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Monday, March 16, 2009

Part 2 of interview with Nigel Manning

This is part 2 of an email interview with:

Mr Nigel Manning, Principal Clinical Scientist
Dept. Clinical Chemistry
Sheffield Children's Hospital
Sheffield

email : Nigel.Manning@sch.nhs.uk

Almost every patient TMAU urine sample in the UK will have been tested by Mr Manning.

Part 1 can be read here


Do we know what bacteria is responsible for gut Trimethylamine (TMA) production ?

There are more than 400 species of bacteria in the colon but only a few described as TMA-producing. The fishing industry’s research microbiologists have published many papers on TMA and ‘fish-spoiling’ and cite species such as Vibrio harveyi, Vibrio fischeri, Photobacterium leiognathi and Shewanella baltica. The last of these is also know to generate hydrogen sulphide – or ‘ rotten egg’ gas. Whether these microbes are those responsible for human TMA production is a good question, but they may represent a small portion of the total.

Is the bacteria in the colon or small intestine ?

The distal part of the colon is responsible for protein and amino acid breakdown and I suspect the area for TMA production. Although there are hundreds of intestinal bacterial species there may be just 30 or 40 species which represent more than 90% of the microbes in number. If a TMA-producing species becomes predominant, eradication with antibiotics may prove to be very difficult. Apparently there are ten times as many bacterial cells in the human gut as cells making up the entire human body – making the gut flora a powerful metabolic force. Attempts at eradication with antibiotics such as metronidazole have been successful for TMAU2 sufferers – leaving them odour-free after a single course in some instances (as I mentioned earlier). Other antibiotics include neomycin and amoxicillin. Without specific identification of bacterial species involved (and their severity of overgrowth) the choice of an effective antibiotic for TMAU2 is often a question of trial and error. TMAU1 sufferers can also benefit from periodic antibiotic therapy as well as dietary choline restriction. Both TMAU1 and 2 can be controlled in similar ways, although the secondary (acquired) form has the possibility of a complete cure. TMAU1 may be controlled to some degree by antibiotics, restriction of choline (eggs, liver, beans) carnitine (meat) and TMA-oxide (seafood). The odour effects of TMA may also be reduced by activated charcoal or copper chlorophyllin tablets to adsorb TMA in the gut and the use of pH5 skin creams to neutralize TMA in sweat.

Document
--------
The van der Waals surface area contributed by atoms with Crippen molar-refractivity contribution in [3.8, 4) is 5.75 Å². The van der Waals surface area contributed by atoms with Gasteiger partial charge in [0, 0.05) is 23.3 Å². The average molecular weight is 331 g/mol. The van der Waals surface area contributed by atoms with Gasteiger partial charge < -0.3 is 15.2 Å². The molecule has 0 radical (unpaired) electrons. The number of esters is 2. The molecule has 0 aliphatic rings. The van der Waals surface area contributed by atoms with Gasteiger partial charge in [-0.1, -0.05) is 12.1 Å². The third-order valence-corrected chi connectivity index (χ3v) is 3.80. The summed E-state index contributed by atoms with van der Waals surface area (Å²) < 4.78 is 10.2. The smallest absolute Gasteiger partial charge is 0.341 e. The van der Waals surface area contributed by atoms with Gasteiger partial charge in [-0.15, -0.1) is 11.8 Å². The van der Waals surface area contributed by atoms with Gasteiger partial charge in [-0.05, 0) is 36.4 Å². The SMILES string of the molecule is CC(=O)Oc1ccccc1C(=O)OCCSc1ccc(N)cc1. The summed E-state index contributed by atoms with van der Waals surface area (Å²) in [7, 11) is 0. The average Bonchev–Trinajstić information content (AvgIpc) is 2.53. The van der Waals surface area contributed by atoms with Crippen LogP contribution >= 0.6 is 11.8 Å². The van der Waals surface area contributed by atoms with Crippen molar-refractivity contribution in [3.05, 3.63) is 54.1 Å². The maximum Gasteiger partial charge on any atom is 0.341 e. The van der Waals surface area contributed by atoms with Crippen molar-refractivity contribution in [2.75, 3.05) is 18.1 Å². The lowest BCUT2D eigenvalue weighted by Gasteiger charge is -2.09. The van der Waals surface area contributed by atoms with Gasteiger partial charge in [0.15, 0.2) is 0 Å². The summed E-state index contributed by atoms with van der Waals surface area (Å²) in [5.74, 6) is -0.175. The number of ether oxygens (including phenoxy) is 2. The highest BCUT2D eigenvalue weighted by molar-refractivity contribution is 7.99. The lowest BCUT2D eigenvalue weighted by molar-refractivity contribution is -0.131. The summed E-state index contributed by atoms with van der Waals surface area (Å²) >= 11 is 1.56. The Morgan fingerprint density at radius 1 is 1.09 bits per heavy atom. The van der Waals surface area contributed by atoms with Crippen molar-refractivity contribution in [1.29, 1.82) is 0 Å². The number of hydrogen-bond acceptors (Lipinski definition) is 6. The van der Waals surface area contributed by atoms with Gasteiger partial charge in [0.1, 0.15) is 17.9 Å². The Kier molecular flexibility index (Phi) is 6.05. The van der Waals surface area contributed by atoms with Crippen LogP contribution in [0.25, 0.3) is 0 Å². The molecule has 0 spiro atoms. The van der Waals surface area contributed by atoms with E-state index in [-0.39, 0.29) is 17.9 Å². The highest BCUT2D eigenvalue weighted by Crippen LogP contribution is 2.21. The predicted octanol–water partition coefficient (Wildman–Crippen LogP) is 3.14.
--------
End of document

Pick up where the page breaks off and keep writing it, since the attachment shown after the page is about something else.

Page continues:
Do you think if someone has excess TMA, it could indicate that their gut flora is abnormal ? For instance small intestine bacteria overgrowth ?

[see previous answers]

Is there a particular antibiotic/treatment you think may be best to control excess bacteria in Secondary TMAU ?

[see previous answers]

Do you have any advice to Primary TMAU sufferers ?
Any advice to Secondary TMAU sufferers ?


To both of these questions I would recommend seeking the advice and guidance of a metabolic physician who specialises in TMAU – such as Robin Lachmann at The National Hospital for Neurology and Neurosurgery in London. There are several other metabolic specialists across the UK with increasing experience of TMAU, supported by dieticians, who can help TMAU sufferers with a variety of treatments from antibiotics and dietary regimens to odour-reducing tablets and low pH skin creams.

Do you think a Secondary TMAU diagnosis means in theory they should be able to be 'cured' ?

Yes, with the correct antibiotic therapy a patient with normal FMO3 activity but an overproduction of TMA by gut flora may be effectively cured.

Do you expect Primary TMAU positives to have problems with other FMO3 substrates ?